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The wine bookshop

Jancis Robinson

Please note I haven't listed any prices here. This is because the links will take you to the relevant entry in the amazon.co.uk catalogue, which will give the up-to-date price (usually substantially discounted): this may change at short notice.  

The World Atlas of Wine

Hugh Johnson, Jancis Robinson

Hardcover - 352 pages 5th Ed (1 September, 2001)
Mitchell Beazley; ISBN: 1840003324


Reviews

Synopsis
There are few books that have had such a monumental impact in their field as The World Atlas of Wine; sales of the first four editions exceed 3.5 million copies. Now, world-renowned authors Hugh Johnson and Jancis Robinson have teamed up to combine their unrivalled talents. Together they have created the fifth edition of this masterpiece, making it the most thorough and expansive revision ever of the work. In keeping with the Atlas's reputation for cartographic excellence, all 148 maps from the fourth edition have been completely revised and modernised, with an additional 30 new maps. Hailed by Decanter as Wine Book of the Millennium, The World Atlas of Wine has been described by critics worldwide as 'extraordinary' and 'irreplaceable'. In this, its fifth edition in 30 years, it remains an essential addition to every wine-lovers or professional's library.

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jrcf.gif (5310 bytes)Confessions of a Wine Lover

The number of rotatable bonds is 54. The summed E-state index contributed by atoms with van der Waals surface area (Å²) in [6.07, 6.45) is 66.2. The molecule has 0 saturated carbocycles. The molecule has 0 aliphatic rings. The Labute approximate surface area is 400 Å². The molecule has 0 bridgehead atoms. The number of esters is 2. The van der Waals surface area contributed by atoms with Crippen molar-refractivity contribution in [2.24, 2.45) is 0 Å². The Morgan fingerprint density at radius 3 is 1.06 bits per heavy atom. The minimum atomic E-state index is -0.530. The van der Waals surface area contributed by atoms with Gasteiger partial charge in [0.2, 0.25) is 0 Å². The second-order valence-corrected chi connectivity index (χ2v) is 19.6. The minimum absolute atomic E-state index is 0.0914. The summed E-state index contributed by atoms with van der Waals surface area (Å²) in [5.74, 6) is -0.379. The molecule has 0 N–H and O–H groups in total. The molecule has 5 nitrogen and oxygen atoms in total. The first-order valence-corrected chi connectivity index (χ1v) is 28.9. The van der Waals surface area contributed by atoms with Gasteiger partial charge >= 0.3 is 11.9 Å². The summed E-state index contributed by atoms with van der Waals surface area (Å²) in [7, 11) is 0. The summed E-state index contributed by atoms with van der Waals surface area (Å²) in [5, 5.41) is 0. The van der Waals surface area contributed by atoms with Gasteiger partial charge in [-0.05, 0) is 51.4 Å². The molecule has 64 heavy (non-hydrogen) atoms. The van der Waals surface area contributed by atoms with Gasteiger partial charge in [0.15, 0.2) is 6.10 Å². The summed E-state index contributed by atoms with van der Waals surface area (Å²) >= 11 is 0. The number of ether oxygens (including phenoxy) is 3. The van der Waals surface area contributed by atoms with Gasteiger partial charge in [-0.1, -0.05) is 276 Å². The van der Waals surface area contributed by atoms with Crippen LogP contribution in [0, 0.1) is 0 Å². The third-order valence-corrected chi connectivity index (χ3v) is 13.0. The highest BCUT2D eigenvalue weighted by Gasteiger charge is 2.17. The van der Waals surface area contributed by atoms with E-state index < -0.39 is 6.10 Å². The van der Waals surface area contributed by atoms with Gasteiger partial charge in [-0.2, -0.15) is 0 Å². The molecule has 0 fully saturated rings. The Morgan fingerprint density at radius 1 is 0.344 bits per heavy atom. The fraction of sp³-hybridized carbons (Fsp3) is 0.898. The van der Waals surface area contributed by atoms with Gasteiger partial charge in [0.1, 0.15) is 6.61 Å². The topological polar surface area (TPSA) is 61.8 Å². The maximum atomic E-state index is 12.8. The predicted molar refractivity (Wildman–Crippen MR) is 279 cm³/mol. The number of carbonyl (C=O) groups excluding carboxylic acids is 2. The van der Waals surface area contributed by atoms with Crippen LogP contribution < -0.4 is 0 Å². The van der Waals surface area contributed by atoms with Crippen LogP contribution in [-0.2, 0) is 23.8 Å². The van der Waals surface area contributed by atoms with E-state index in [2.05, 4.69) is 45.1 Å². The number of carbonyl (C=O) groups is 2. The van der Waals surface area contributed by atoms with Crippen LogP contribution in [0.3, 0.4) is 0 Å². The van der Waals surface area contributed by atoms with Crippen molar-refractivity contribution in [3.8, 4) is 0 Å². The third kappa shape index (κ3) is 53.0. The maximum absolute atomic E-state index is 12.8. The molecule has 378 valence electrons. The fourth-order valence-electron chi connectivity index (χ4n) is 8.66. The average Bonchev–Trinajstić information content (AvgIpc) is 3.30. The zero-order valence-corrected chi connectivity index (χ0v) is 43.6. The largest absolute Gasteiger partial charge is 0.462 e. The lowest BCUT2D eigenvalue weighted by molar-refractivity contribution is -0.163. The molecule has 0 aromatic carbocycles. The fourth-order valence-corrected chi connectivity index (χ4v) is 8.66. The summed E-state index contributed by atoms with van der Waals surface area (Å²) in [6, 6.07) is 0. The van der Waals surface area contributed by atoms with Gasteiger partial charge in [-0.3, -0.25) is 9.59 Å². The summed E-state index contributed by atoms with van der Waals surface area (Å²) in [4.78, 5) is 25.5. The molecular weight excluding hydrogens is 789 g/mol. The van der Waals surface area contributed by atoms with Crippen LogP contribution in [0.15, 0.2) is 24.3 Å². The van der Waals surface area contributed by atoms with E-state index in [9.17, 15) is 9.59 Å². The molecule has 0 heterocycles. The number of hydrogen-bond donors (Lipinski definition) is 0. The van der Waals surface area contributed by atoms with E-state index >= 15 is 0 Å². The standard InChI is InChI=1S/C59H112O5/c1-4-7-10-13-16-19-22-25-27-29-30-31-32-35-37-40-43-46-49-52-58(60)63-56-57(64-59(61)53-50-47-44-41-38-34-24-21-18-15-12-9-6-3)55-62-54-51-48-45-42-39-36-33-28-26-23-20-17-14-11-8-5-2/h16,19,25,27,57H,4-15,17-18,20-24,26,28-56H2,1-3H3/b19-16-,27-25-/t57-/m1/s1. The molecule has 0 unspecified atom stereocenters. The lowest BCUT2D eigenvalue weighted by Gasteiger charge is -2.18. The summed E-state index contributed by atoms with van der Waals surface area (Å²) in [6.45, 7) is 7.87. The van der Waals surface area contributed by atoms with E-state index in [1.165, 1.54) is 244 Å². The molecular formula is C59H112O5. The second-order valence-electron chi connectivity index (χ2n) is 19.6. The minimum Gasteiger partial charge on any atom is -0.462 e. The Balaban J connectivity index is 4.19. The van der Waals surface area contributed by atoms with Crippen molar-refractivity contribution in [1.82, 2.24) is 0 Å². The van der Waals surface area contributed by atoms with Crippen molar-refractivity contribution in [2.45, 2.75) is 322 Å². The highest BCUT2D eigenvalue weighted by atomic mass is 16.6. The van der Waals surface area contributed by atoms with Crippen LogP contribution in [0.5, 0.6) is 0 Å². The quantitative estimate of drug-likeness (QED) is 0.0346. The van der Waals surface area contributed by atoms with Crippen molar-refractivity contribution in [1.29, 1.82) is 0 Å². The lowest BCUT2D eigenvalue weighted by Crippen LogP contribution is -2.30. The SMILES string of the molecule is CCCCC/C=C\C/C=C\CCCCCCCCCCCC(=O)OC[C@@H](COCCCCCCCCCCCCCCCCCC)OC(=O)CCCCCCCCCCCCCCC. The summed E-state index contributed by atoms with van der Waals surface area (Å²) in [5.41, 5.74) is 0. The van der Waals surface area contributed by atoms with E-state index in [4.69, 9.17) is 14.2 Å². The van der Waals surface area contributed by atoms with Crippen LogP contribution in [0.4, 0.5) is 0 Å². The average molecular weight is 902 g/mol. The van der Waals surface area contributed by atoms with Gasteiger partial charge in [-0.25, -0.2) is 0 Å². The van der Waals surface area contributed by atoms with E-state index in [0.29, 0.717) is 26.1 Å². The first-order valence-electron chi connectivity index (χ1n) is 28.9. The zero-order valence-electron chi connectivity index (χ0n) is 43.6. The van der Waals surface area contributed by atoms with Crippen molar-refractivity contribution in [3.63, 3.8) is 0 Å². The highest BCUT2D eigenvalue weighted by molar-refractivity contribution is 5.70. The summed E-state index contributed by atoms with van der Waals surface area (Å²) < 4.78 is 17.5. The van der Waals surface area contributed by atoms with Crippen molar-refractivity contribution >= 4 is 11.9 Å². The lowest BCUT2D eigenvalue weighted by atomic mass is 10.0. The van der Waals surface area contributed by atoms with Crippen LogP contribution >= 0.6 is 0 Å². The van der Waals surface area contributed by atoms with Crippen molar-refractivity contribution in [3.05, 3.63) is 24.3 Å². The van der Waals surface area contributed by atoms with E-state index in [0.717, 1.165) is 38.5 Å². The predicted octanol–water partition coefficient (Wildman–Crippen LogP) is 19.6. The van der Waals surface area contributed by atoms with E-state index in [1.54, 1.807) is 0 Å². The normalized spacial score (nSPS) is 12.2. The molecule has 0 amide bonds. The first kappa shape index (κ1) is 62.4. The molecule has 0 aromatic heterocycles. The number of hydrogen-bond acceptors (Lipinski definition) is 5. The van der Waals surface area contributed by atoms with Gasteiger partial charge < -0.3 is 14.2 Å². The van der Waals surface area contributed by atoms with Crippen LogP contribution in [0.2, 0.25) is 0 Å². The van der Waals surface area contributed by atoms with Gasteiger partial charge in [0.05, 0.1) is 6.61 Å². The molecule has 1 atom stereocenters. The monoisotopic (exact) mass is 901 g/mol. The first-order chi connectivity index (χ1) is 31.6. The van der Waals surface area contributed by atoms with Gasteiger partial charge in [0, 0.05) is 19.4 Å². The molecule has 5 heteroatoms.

Jancis Robinson

Paperback - 384 pages ( 5 November, 1998)
Penguin Books; ISBN: 0140235299

Reviews
wineanorak.com
I have to declare from the outset that from the moment I picked up this book I couldn't put it down again, and I was desperately sorry when I finished it. Jancis shares the story so far of her involvement in the wine trade, progressing from a newsletter editor to her current status as media darling and one of the most universally respected of all wine journalists. It is a beautifully written book, and is likely to prove utterly engrossing for any reader who has been bitten by the wine bug. Jancis scores very highly for getting the balance right between the old and the new. She has a healthy respect for traditions without taking cheap potshots at new developments, and she is a populizer without being a vulgarizer. She proves that it is possible to drink the world's finest without becoming a snob. Best of all she embraces change as a friend rather than treating it as an enemy. As for those who question whether she should be writing her autobiography at all, my response would be that as she has been in the wine trade since the 70s, and she has witnessed a major period of fundamental change over the last 25 years, which she chronicles beautifully. Put this book at the top of your shopping lists.

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Jancis Robinson's Concise Wine Companion

Jancis Robinson

Paperback - 640 pages (31 March, 2001)
Oxford University Press; ISBN: 0198662742

Review
www.wineanorak.com